Parliament House cleaners are taking action after five years of no pay rises by calling on Australian politicians to help fund a living wage for the staff who keep Parliament House clean.
Cleaners union United Voice has set up a not-for-profit company with the sole purpose of collecting donations from the politicians at Parliament House to be distributed quarterly to the cleaners.
‘We Clean the People’s House’ will be in operation until the cleaners achieve a living wage. The company has three directors: John Falzon, CEO St Vincent de Paul Society, Jo-anne Schofield, national secretary United Voice and Hilary Russell Wardle, solicitor.
“It’s gotten to the stage where we need to ask for help for the cleaners to earn a living wage, and we are asking for a fortnightly donation from our well-paid politicians,” said Lyndal Ryan, United Voice ACT branch secretary.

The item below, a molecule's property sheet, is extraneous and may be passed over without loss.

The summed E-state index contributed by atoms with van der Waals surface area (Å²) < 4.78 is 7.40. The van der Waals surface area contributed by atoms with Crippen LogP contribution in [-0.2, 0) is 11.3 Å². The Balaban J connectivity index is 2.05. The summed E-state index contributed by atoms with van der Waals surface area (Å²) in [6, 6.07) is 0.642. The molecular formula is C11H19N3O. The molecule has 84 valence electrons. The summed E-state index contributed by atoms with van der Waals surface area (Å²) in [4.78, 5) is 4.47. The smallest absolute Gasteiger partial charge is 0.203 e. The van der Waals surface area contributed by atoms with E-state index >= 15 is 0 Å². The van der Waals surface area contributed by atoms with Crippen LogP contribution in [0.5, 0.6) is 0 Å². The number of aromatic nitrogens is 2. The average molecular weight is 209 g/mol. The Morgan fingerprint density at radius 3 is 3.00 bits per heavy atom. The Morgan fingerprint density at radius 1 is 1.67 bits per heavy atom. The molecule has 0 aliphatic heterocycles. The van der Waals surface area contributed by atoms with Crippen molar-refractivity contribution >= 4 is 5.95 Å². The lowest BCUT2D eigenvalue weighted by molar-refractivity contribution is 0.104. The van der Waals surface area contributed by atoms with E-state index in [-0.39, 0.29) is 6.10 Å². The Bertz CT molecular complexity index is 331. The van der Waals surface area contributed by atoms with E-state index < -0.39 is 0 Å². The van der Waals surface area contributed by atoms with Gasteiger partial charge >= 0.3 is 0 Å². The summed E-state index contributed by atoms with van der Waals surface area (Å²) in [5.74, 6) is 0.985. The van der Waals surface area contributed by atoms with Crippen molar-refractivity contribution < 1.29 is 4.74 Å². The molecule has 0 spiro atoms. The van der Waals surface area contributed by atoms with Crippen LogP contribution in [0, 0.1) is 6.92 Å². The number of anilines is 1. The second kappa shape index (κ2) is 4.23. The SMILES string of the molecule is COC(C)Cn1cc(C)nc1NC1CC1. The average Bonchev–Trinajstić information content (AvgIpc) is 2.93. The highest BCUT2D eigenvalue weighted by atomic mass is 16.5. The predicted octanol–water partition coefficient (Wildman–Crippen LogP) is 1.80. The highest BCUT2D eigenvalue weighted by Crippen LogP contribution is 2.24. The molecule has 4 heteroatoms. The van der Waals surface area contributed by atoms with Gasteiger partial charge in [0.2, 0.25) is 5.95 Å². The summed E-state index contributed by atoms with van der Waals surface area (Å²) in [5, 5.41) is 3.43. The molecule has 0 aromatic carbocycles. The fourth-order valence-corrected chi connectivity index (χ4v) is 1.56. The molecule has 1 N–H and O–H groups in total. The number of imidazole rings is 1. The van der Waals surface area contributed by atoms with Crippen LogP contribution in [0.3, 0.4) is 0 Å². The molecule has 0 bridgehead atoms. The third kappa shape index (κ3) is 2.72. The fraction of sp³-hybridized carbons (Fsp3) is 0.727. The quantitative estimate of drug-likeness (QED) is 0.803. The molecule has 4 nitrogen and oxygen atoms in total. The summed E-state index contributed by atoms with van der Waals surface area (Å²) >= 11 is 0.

“It is outrageous that the cleaners have had no wage rise for five years, whilst the population of the building has risen to 5000 when Parliament is sitting and with more functions taking place.”
John Falzon added that “the people who clean Parliament House are not invisible people”.
“They are people. They have families they are struggling to support and rents they are struggling to pay.”
Around 40 cleaners are employed to clean and maintain Parliament House which is open every day of the year except Christmas Day.
‘We Clean the People’s House’ is being launched today, Thursday 15 June, by Parliament House cleaners, John Falzon and Lyndal Ryan at Parliament House, Canberra.